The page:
ZOO by Anthony Browne
by Anthony Browne, illustrated by Anthony Browne
Released: Feb. 1, 1993

"A provocative look at the darker side of family dynamics. (Picture book. 4-10)"
From the author of Piggybook (1986), another powerful exploration of the family scene with a similar family of four: massive, boorish Dad, riding roughshod over everyone; quiet little Mum, a pained but helpless observer; the narrator and his younger brother, endlessly squabbling instead of looking at the caged animals they've come to see. Read full book review >
WHEN I'M ALONE by Carol Partridge Ochs
Released: Jan. 22, 1993

"In Redenbaugh's color-pencil art, too, the child is full of wholesome vigor, while the nicely characterized animals add to the humor, and Mom's indulgent skepticism helps bring the story to a satisfying close. (Picture book. 4-8)"
In descending numerical order, a little African-American girl describes the animals that make a mess while Mom's occupied in her study: ten rowdy aardvarks climbing into kitchen cupboards, nine sleepy lions in her bed, etc. It's all a bit predictable, with Ochs's verse rather obviously contrived to fill out the meter (not always successfully). Read full book review >
HONEST ABE by Edith Kunhardt
Released: Jan. 16, 1993

"An acceptable first biography, and interesting for the art, where funds permit. (Biography/Picture book. 5-8)"
From an ``internationally known folk artist,'' a series of carefully composed images representing the most significant and/or best-known points in Lincoln's life. Read full book review >
FATHER AND SON by Denizé Lauture
Released: Jan. 13, 1993

"A lovely evocation of a companionable and spiritual relationship at its best. (Picture book. 4-8)"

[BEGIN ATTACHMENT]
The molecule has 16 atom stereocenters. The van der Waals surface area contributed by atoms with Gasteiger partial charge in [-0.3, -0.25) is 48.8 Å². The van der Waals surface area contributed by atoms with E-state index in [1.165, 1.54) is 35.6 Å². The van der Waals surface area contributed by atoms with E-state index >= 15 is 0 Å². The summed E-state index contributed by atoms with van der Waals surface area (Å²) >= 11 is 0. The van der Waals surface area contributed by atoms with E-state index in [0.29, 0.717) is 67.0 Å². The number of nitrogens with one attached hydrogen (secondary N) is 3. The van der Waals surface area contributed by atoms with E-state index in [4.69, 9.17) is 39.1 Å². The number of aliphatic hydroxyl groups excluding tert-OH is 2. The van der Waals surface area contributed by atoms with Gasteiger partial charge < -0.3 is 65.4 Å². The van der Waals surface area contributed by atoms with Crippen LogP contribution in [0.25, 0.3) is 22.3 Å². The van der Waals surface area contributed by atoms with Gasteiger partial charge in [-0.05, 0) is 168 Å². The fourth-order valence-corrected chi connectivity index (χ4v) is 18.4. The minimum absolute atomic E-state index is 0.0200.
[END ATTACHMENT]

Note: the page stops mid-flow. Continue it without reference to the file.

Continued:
A Haitian poet who's lived in the US since 1968 and an artist whose ``strong family traditions of his Gullah heritage have always been a major influence on his work'' debut in children's books with this paean to the unity between a father and son. Read full book review >
RED DANCING SHOES by Denise Lewis Patrick
Released: Jan. 8, 1993

"A likable vignette. (Picture book. 3-7)"
A child is so delighted with her new shoes that she dances around the neighborhood showing them off until she trips and gets them muddy, a calamity easily remedied with polish—a simple incident that makes a good showcase for a warmhearted African- American family depicted living in a comfortable suburb. Read full book review >
Kirkus Interview
Jodi Picoult and Samantha van Leer
authors of OFF THE PAGE
May 19, 2015

Meet Oliver, a prince literally taken from the pages of a fairy tale and transported into the real world. Meet Delilah, the girl who wished Oliver into being. In bestseller Jodi Picoult and her daughter Samantha van Leer’s new young adult novel, Off the Page, it’s a miracle that seems perfect at first—but there are complications. To exist in Delilah’s world, Oliver must take the place of a regular boy. Enter Edgar, who agrees to play Oliver’s role in the pages of Delilah’s favorite book. But just when it seems that the plan will work, everything gets turned upside down. We talk to the mother-daughter team on Kirkus TV. View video >